• Peter Martin 3rd Aug '23 - 2:36pm

    @ David Symonds.

    “many people i know who voted to leave thought the EU was a superstate in embryo, rather than of sovereign nation states.”

    I think this is the crux of the argument. If the EU wants to have a common currency, a Parliament and a Government (the European Commission) with the ability to enforce the supremacy of its own laws then what else can it be?

    Every other currency works because they are IOUs of government. The euro is no different in that respect but it does need something a bit better than the EC. The ECB does what it can to make the best of a bad job but it’s limited in what it can do. Sensibly the EC suspended the rules of the Stability and Growth Pact during the Covid emergency but they aren’t likely to be gone forever. We could see another euro debt crises shortly. Of course there wouldn’t be any problem if the EU were to become a fiscal transfer union but the Germans are dead set against that. They know that this is just another step to the United States of Europe but which does need to happen for the EU to succeed.

    So we should wish them well and let them get on with it without wanting to be a part of it.

    https://www.newstatesman.com/comment/2023/07/austerity-about-return-europe

  • David Evans 3rd Aug '23 - 4:12pm

    Peter (Martin),

    You say “They (the Germans) know that this is just another step to the United States of Europe but which does need to happen for the EU to succeed.”

    However this is only one view of what success means for the EU. There are others and our problem is that by leaving we lost all our influence over what the EU becomes.

    So the logical thing to do is that we should have stayed with them and influenced what they do rather than run off into an isolated corner pretending that what they do ‘if we just them get on with it without wanting to be a part of it’ is of no consequence for us.

  • @Peter Martin

    “If the EU wants to have a common currency, a Parliament and a Government (the European Commission) with the ability to enforce the supremacy of its own laws then what else can it be?”

    It can be what it already is, namely, a union of nation states.

    This was made explicitly clear in the “Special Protocol” that David C secured prior to the referendum.

    If the other member states were interested in establishing any sort of “superstate”, they have had years since the Brexit referendum to sit down, negotiate the basis for one and be well into ratifying it. None of them have proposed such a move or formally adopted such a policy at domestic level, much less proposed it for formal negotiation at EU level.

    PS The Commission isn’t a government, nor does it claim to be.

  • @Martin Grey

    “ For many the EU was irrelevant – it didn’t make one iota of a difference in their lives..”

    You should add “… that they knew of” to that statement.

    EU regulations covered – and post-Brexit – still cover everything from food & drinking water standards to air pollution and medicine. All of those issues can and do make a lot more than “ one iota of a difference” in peoples’ lives.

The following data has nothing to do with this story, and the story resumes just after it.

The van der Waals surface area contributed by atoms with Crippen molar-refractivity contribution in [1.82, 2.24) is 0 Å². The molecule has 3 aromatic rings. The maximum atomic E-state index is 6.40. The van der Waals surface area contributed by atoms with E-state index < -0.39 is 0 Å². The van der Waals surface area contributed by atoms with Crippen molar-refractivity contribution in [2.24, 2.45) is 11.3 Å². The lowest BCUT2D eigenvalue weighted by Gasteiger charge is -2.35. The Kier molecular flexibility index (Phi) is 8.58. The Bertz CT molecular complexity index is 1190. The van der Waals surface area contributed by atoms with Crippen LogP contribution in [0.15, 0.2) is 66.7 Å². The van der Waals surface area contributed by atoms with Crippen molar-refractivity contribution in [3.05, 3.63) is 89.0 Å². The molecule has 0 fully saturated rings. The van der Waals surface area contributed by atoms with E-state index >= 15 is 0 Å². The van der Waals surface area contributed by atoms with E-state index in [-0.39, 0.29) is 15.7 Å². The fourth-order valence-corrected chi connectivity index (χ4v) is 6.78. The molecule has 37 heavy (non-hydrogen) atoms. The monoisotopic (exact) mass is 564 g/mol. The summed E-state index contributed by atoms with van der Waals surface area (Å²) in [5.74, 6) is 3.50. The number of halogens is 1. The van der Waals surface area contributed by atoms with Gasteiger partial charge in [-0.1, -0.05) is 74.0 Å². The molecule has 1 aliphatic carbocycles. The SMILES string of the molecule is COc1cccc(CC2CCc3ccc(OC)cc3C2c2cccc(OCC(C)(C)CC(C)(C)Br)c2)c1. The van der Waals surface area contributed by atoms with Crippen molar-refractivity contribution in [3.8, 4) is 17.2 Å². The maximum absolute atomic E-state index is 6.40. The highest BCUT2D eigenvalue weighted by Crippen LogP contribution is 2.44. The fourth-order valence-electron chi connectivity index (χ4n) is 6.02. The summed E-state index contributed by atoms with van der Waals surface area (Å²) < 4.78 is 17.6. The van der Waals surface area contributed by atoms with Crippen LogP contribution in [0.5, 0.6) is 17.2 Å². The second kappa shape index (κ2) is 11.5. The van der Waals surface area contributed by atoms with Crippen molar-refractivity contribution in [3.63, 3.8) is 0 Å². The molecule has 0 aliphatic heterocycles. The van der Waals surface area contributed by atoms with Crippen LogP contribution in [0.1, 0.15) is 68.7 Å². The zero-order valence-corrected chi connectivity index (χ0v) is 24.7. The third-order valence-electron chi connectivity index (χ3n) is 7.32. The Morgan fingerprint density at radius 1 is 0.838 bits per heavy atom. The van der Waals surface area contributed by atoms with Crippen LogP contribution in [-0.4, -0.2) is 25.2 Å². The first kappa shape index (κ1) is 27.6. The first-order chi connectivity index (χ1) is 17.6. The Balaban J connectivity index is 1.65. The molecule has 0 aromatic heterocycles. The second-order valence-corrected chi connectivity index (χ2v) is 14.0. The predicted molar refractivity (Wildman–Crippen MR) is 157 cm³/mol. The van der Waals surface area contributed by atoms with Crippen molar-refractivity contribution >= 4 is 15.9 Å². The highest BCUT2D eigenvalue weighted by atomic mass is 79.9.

It is no coincidence that the volume of sewage being dumped in our rivers and seas has increased substantially since Brexit or that the Conservatives are now in attack mode against the anti-air pollution ULEZ.

    Barnier’s memoir made it clear that right from the start the two areas that our Brexiters ruled out any form of cooperation with the EU on were: Workers’ Rights and Environmental Standards.

  • Martin Gray 4th Aug '23 - 4:53am

    @PaulR…
    For many in those post industrial towns that voted heavily to leave – must have been wondering just what those rights were – as zhc minimum wage agency work is the norm … Being in the EU didn’t save on job or one factory from closing ..As if the likes of Barnier was ever on thier side ! ….. EU membership was an irrelevance for millions – nothing changed for the better in their communities , only had to look around to realise that..

  • Peter Martin 4th Aug '23 - 8:57am

    @ Paul R

    “The Commission isn’t a government, nor does it claim to be.”

    What does it claim? In its own words:

    -The European Commission develops and implements EU policies by proposing laws to the European Parliament and Council of the European Union.

    -helping EU countries implement EU legislation

    -managing the EU’s budget and allocating funding

    -ensuring that EU law is complied with together with the Court of Justice

    -representing the EU outside Europe together with the EU’s diplomatic service, the European External Action Service.

    These sound like the things any government should be doing.

    The criticism isn’t that the EU doesn’t need a government. It is that it needs a better government than the Commission can provide. If the EU wants its laws to have primacy over national laws, it follows that it should have political supremacy too. It needs to be more like the USA in structure, with the nation states still having governments, but they would be more like the governments of the individual US States.

    I don’t particularly want to be part of the United States of Europe (incidentally the title of Guy Verhofstadt’s book) but at least we know that would work.

  • Peter Martin 4th Aug '23 - 10:50am

    “…..our Brexiters ruled out any form of cooperation with the EU on were: Workers’ Rights and Environmental Standards.”

    Those of us who opposed membership of the EU aren’t all of the same opinion any more than those who were in favour of it were all in agreement with David Cameron, George Osborne, Theresa May and Philip Hammond. Yet these Remainers were the ones who last spoke for the UK when we were members.